Many patients living with chronic illnesses utilize pharmaceutical manufacturer copay assistance programs to be able to afford their life-saving medications. Until recently, the total cost of those medications including the copay assistance dollars was applied to a patient’s prescription drug deductible. As certain plans require the patient to meet high medication deductibles before insurance kicks in, these programs have ensured that lower and fixed income patients are able to afford the medication they need on a monthly basis.
The inclusion of copay accumulators in many patient’s prescription drug plans means that only the amount a patient pays out of pocket now applies to their deductible. Once copay assistance runs out, a patient may not be able to afford the cost of their medication at all, in addition to still not receiving insurance benefits from the inability to reach their deductible threshold. Furthermore, the PBM continues to retain the dollar amount contributed by the manufacturer. It’s a double-dipping move by the PBM/insurance company to receive payment twice for the same prescription medication while ensuring they will never have to pay on the patient’s behalf at the pharmacy counter.
PBMs purport that their creation of plan formularies is an effort to lower prescription drug costs for both patients and plan payers.
Unfortunately, formulary choices are not driven by science or patient outcomes. PBMs routinely exclude lifesaving medications from their formularies based on the failure of drug manufacturers to pay sufficiently high rebates. Manufacturers have little choice but to “pay to play” in an effort to get their medications to the patients that need them most.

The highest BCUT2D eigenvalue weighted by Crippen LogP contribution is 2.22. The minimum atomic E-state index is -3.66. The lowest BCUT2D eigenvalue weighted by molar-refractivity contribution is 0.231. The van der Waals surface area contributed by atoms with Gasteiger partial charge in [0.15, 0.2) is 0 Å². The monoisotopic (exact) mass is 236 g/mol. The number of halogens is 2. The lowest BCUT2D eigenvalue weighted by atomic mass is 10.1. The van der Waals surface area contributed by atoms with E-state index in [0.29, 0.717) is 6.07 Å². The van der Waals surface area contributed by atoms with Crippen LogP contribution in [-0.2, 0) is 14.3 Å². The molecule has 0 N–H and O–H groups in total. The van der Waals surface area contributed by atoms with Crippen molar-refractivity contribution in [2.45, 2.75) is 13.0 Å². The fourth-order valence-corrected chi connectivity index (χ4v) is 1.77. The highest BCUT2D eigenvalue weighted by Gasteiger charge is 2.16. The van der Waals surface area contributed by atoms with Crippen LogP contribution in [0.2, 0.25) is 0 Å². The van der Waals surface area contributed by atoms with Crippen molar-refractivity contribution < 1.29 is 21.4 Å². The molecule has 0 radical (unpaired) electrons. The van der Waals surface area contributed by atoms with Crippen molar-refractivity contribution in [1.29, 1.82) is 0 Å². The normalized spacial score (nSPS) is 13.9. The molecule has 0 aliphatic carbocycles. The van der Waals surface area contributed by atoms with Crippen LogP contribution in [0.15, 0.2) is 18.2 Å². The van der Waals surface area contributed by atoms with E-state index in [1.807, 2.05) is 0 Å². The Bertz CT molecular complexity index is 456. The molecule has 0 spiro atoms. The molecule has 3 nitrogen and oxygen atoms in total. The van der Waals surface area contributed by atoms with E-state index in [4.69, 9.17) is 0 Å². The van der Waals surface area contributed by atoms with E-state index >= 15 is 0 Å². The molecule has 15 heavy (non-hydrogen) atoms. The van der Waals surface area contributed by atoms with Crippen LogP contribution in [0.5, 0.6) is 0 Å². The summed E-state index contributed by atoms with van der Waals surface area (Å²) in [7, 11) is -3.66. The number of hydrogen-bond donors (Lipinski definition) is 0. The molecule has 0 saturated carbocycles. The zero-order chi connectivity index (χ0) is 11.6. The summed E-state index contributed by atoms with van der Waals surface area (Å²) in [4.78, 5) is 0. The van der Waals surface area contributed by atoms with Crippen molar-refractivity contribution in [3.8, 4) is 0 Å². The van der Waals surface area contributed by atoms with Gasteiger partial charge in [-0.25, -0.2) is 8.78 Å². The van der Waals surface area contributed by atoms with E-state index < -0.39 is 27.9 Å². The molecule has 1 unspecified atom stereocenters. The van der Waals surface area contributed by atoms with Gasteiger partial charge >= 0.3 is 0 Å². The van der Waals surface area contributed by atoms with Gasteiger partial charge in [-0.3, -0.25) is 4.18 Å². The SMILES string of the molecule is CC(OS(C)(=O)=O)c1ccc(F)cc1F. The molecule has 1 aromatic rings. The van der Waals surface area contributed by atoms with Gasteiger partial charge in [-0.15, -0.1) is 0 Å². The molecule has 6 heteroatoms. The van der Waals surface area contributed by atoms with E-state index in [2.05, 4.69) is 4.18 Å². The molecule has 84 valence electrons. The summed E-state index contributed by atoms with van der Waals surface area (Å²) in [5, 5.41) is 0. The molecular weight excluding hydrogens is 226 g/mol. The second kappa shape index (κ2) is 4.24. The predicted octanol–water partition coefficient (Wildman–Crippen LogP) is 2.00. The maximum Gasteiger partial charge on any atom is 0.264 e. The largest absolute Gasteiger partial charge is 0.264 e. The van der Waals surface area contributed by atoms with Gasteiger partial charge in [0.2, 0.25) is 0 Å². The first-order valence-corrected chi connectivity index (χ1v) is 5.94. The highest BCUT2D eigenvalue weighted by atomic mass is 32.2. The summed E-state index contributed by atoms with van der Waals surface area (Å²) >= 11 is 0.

Patients can be forced to wait extended periods of time while they and their doctors appeal for coverage of a medication, or are forced to endure multiple rounds of fail first therapies that are in direct conflict with their physician's orders before an appeal for coverage will even be considered. The recent case of the removal of Eliquis from CVS Caremark formularies despite pleading from multiple medical organizations resulted in millions of patients experiencing adverse effects from non-medical switching requirements. In these cases, effective medications that a PBM keeps out of reach could prevent further physical damage or worsening of a patient’s condition - so as coverage continues to be denied, the patient’s health continues to decline.
Rebates as Revenue Sources, Not Drug Cost Diminishers:
As previously stated, PBMs demand that manufacturers offer discounted pricing on the medications they produce in order to have placement on an insurer's drug formulary. These rebates, initially intended to lower costs for patients, instead have been proven to drive costs up. Studies show that commercially insured patients are often and unknowingly paying significantly more for medication than their insurance company. Estimates show that 1 in 5 brand name prescription cost sharing is based on the original list price, not the rebated price.
PBMs regularly attempt to steer patients away from in-network independently owned pharmacies to PBM-owned or affiliated corporate chain pharmacies. Our members have sent proof of letters, and collected stories of phone calls using misinformation, trickery, and threats to drive patients away from their preferred local pharmacy to PBM owned or affiliated chains and mail-order.
Patient steering is an unconscionable and anti-competitive practice that is not only unethical, but additionally results in the spread of pharmacy deserts and reduced access to care - especially in our nation’s rural and lower income areas where chains don't exist and internet access can be hard to come by.
PBM abuse of the system must be brought to light and stopped. We encourage the FTC to engage in a full study review of this industry, which has been allowed to operate with little oversight and no regulation for far too long. American patients deserve health care, not a broken system controlled by corporate illicit practices that benefit shareholders instead of patients.
Thank you for your consideration.
Monique M. Whitney, MBA